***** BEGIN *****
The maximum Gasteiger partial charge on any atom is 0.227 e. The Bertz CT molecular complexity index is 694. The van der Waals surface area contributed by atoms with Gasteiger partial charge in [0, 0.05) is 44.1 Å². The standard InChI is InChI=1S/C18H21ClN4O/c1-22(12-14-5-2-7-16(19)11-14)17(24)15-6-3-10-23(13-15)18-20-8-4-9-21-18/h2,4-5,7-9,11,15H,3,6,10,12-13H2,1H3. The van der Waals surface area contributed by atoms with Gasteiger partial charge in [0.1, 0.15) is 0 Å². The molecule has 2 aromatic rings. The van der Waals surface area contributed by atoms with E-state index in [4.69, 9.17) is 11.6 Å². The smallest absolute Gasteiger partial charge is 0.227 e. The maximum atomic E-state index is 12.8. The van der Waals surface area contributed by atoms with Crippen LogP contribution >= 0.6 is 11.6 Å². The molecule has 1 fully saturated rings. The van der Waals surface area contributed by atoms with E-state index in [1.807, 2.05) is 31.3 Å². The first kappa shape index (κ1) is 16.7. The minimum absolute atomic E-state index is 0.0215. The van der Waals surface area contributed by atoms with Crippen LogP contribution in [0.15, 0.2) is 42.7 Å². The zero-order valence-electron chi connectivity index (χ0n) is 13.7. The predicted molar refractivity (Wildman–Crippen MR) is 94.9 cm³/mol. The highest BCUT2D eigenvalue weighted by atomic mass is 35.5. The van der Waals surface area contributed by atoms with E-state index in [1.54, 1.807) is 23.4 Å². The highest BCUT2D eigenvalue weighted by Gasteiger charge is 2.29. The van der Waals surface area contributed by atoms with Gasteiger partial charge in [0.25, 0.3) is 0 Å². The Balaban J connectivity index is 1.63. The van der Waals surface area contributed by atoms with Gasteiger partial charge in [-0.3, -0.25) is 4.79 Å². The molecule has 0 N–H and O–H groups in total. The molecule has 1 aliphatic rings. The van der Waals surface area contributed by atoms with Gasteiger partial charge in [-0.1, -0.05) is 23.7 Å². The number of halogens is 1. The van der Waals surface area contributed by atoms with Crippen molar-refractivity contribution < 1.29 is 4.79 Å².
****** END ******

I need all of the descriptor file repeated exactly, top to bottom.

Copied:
The maximum Gasteiger partial charge on any atom is 0.227 e. The Bertz CT molecular complexity index is 694. The van der Waals surface area contributed by atoms with Gasteiger partial charge in [0, 0.05) is 44.1 Å². The standard InChI is InChI=1S/C18H21ClN4O/c1-22(12-14-5-2-7-16(19)11-14)17(24)15-6-3-10-23(13-15)18-20-8-4-9-21-18/h2,4-5,7-9,11,15H,3,6,10,12-13H2,1H3. The van der Waals surface area contributed by atoms with Gasteiger partial charge in [0.1, 0.15) is 0 Å². The molecule has 2 aromatic rings. The van der Waals surface area contributed by atoms with E-state index in [4.69, 9.17) is 11.6 Å². The smallest absolute Gasteiger partial charge is 0.227 e. The maximum atomic E-state index is 12.8. The van der Waals surface area contributed by atoms with Crippen LogP contribution >= 0.6 is 11.6 Å². The molecule has 1 fully saturated rings. The van der Waals surface area contributed by atoms with E-state index in [1.807, 2.05) is 31.3 Å². The first kappa shape index (κ1) is 16.7. The minimum absolute atomic E-state index is 0.0215. The van der Waals surface area contributed by atoms with Crippen LogP contribution in [0.15, 0.2) is 42.7 Å². The zero-order valence-electron chi connectivity index (χ0n) is 13.7. The predicted molar refractivity (Wildman–Crippen MR) is 94.9 cm³/mol. The highest BCUT2D eigenvalue weighted by atomic mass is 35.5. The van der Waals surface area contributed by atoms with E-state index in [1.54, 1.807) is 23.4 Å². The highest BCUT2D eigenvalue weighted by Gasteiger charge is 2.29. The van der Waals surface area contributed by atoms with Gasteiger partial charge in [0.25, 0.3) is 0 Å². The Balaban J connectivity index is 1.63. The van der Waals surface area contributed by atoms with Gasteiger partial charge in [-0.3, -0.25) is 4.79 Å². The molecule has 0 N–H and O–H groups in total. The molecule has 1 aliphatic rings. The van der Waals surface area contributed by atoms with Gasteiger partial charge in [-0.1, -0.05) is 23.7 Å². The number of halogens is 1. The van der Waals surface area contributed by atoms with Crippen molar-refractivity contribution < 1.29 is 4.79 Å².